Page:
the UNIVERSE TODAY
Space Exploration News From Around the Internet
Updated Every Weekday.
An HTML version including pictures is available at:
A complete archive of every issue of Universe Today is available here:
For information on unsubscribing or changing your email address, check the bottom of this newsletter.
THE RESULTS OF THE VENUS CHALLENGE
May 5, 2004 - Thanks to everyone who participated in my little Venus challenge. About two dozen of you took it on to head outside and snap a picture of Venus in your night sky. I love the international aspect of astronomy. No matter where on Earth you are right now, Venus is blazing in the night sky when the Sun goes down. How cool is that? I got photos from six continents, and many different countries. So, wherever you are, get out there and enjoy the night sky. Share your enthusiasm for space and astronomy with your friends.
BOOK REVIEW: COMM CHECK
May 5, 2004 - Just a little more than a year ago, the space shuttle Columbia disintegrated on re-entry thus bringing the second calamity to the shuttle fleet. A lot has been written regarding this event and, of course, the CAIB has completed its review of what happened, but the personal touch brought forward by Michael Cabbage and William Harwood in Comm check... The Final Flight of Shuttle Columbia is a worthwhile addition. Their chronological narrative takes the reader on a sad and inciteful journey of the hopes, dreams and hard reality that make up a space mission.
NEW RESEARCH DOUBTS LIFE IN MARTIAN METEORITE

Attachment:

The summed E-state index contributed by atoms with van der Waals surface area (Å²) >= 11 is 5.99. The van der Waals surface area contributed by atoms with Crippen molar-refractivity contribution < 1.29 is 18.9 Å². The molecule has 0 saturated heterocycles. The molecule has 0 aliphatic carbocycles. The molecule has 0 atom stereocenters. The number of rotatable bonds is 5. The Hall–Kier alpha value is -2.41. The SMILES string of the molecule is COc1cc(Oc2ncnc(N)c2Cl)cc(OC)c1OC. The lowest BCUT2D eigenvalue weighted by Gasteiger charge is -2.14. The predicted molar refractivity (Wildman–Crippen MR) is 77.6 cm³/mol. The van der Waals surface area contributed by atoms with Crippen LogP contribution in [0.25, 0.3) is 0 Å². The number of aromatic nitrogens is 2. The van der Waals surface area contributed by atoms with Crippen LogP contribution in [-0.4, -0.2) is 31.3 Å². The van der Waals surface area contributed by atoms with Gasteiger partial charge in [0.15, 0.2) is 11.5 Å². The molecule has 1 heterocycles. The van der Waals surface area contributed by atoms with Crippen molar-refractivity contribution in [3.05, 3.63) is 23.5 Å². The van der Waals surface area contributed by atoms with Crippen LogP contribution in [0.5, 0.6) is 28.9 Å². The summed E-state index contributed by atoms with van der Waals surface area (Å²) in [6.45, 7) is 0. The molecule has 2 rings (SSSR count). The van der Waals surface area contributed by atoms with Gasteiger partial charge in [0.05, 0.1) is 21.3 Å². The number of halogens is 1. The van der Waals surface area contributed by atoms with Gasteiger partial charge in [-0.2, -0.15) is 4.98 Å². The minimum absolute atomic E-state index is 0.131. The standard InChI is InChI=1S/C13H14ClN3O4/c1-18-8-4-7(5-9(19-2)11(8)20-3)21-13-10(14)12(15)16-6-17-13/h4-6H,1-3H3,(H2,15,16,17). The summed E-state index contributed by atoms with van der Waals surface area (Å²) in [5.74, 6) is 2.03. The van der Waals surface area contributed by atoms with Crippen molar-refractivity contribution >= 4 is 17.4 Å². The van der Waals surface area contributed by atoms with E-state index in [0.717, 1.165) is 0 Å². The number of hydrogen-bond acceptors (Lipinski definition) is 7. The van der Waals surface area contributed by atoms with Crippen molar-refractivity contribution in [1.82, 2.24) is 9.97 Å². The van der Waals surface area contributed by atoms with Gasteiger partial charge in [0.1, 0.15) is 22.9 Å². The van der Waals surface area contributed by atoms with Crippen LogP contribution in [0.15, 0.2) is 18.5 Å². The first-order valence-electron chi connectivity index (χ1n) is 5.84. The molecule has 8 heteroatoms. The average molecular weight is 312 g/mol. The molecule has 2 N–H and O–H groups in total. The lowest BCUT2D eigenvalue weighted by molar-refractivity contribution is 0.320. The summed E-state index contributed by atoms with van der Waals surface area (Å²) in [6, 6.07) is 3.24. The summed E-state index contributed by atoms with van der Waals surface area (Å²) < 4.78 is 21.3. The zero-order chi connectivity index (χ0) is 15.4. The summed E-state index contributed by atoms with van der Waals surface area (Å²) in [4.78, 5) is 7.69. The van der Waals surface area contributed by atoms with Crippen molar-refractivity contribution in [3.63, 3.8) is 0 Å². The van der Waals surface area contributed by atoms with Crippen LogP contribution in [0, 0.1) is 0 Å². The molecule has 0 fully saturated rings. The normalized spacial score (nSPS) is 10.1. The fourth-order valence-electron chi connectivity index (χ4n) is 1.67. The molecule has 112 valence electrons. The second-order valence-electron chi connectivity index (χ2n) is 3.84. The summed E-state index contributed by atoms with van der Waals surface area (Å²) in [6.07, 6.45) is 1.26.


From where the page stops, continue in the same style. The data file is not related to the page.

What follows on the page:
May 5, 2004 - When scientists announced that they had found evidence of past life in a meteorite from Mars in 1996, it set off a controversy that has been going back and forth even now. The latest research, published in the journal American Mineralogist casts doubt that it's life that was in the space rock. The original discoverers believed that magnetite in the rock was formed by bacteria, but this new paper shows that it can also be caused by an inorganic process, which can be duplicated in the laboratory when iron-bearing carbonates decompose under high heat (such as atmospheric reentry).
Additional headlines from Universe Today
All contents copyright (c) 2004 Universe Today
To unsubscribe from: Universe Today - Daily Edition (Text), just follow this link:
Click this link, or copy and paste the address into your browser.
For AOL users, <a href = "http://firstname.lastname@example.org&p=7780"
To switch between the text and HTML editions of the newsletter, click here: